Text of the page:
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Abstract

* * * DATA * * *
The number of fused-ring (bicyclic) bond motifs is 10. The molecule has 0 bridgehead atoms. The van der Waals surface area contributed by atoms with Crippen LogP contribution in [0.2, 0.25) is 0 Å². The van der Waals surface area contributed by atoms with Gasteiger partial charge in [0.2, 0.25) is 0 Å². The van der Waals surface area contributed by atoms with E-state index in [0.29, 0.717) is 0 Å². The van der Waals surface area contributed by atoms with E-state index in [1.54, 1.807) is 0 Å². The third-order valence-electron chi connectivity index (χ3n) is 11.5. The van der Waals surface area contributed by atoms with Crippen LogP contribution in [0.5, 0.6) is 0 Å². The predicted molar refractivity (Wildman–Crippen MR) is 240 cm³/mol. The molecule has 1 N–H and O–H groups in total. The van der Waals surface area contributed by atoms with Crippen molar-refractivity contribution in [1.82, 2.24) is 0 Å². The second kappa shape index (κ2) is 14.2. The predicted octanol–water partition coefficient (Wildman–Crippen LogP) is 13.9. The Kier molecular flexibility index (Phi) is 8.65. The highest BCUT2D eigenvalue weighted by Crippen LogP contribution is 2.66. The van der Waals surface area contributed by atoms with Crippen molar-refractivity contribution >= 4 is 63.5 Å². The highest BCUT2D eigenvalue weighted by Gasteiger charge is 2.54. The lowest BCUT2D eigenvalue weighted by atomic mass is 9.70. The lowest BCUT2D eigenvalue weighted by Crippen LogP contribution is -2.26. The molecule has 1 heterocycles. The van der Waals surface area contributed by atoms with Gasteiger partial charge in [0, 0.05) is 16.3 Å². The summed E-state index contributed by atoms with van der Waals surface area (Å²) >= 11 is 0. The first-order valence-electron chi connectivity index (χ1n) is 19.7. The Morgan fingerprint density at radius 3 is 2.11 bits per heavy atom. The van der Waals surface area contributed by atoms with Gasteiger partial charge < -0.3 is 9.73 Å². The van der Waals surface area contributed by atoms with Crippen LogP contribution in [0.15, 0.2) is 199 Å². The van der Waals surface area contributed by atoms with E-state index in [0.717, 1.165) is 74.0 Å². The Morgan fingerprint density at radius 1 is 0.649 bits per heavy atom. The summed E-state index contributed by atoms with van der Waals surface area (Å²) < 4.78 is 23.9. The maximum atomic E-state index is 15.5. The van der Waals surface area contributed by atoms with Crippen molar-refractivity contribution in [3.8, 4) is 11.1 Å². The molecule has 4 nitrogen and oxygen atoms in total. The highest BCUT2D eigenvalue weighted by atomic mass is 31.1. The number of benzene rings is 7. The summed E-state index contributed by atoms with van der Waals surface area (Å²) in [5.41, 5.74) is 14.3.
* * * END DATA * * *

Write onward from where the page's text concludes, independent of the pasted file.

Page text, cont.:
The 40-hour week was approved by the Commonwealth Arbitration Court on 8 September 1947, to take effect from 1 January 1948. The 40-hour campaign, the 35-hour campaign that followed in the late 1950s, the 44-hour campaign that preceded these, and union attempts between all three to fix the working week at either 30 or 33 hours, were parts of a long movement for the codification and reduction of Australian working hours that began in the mid 1850s with struggles by workers to establish the principle of the 8-hour day. Stonemasons in Sydney and Melbourne gained the first successes during 1855 and 1856. At the time skilled workers in these cities generally worked 10 hours per day Monday to Friday with 8 hours on Saturday. For other workers it was longer; shop assistants, for example, worked 12–14 hours per day. During the period 1913-1963, which embraces much of this campaigning, hours, leave and wages were the greatest causes of time lost in Australian industrial disputes, while rating second to issues relating to physical working conditions and managerial policy as causes of industrial conflict.

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